The Allensworth colony became a member of the county school district and the regional library system and a voting precinct. Residents elected the first African-American Justice of the Peace in post-Mexican California. In 1914, the California Eagle reported that the Allensworth community consisted of 900 acres (360 ha) of deeded land worth more than US$112,500.

Allensworth soon developed as a town, not just a colony. Among the social and educational organizations that flourished during its golden age were the Campfire Girls, the Owl Club, the Girls' Glee Club, and the Children's Savings Association, for the town's younger residents, while adults participated in the Sewing Circle, the Whist Club, the Debating Society, and the Theater Club. Col. Allensworth was an admirer of the African-American educator Booker T. Washington, who was the founding president and longtime leader of the Tuskegee Institute in Alabama. Allensworth dreamed that his new community could be self-sufficient and become known as the "Tuskegee of the West".

The Girls' Glee Club was modeled after the Jubilee Singers of Fisk University, who had toured internationally. They were the community's pride and joy. All the streets in the town were named after notable African Americans and/or white abolitionists, such as Sojourner Truth, Frederick Douglass, poet Paul Lawrence Dunbar, and Harriet Beecher Stowe, abolitionist and author of Uncle Tom's Cabin.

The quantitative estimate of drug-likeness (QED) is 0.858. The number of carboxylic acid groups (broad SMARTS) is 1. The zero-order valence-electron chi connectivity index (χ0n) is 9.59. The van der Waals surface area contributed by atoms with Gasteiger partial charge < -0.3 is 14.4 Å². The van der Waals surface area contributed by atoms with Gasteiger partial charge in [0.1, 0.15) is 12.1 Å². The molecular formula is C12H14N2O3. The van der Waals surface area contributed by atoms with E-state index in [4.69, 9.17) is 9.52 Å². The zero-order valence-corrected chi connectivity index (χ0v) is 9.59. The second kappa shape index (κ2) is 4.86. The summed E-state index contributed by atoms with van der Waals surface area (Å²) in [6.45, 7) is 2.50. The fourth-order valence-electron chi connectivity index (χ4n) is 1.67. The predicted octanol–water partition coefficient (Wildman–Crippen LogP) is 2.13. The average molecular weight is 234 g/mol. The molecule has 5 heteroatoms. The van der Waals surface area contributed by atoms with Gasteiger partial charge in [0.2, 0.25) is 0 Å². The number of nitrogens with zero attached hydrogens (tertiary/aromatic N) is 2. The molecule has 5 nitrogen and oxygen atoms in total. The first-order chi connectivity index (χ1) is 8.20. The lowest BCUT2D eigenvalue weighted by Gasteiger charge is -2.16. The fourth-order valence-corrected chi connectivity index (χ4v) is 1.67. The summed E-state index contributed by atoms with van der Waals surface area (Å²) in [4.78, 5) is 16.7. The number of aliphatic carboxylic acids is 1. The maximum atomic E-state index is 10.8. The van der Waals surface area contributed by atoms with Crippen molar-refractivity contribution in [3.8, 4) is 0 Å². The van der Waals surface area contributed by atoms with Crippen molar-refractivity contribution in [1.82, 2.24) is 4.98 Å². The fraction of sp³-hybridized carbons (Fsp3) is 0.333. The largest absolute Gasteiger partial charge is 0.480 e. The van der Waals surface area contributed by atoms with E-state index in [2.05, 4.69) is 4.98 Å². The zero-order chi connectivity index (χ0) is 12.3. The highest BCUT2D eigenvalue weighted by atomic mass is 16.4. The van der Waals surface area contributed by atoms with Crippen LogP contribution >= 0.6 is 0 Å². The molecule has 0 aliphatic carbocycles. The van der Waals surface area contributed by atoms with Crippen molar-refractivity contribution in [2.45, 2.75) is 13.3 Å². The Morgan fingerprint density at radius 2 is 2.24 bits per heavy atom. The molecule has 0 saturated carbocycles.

The dry and dusty soil made farming difficult. The drinking water became contaminated by arsenic[3] as the water level fell.

The year 1914 also brought a number of setbacks to the town. First, much of the town's economic base was lost when the Santa Fe Railroad moved its rail stop from Allensworth to Alpaugh. In September, during a trip to Monrovia, California, Colonel Allensworth was crossing the street when he was struck and killed by a motorcycle. The town refuses to die. The downtown area is now preserved as Colonel Allensworth State Historic Park where thousands of visitors come from all over California to take part in the special events held at the park during the year. The area outside the state park is also still inhabited.

Allensworth is the only California community to be founded, financed and governed by African Americans.[4] The founders were dedicated to improving the economic and social status of African Americans. Uncontrollable circumstances, including a drop in the area's water table, resulted in the town's decline.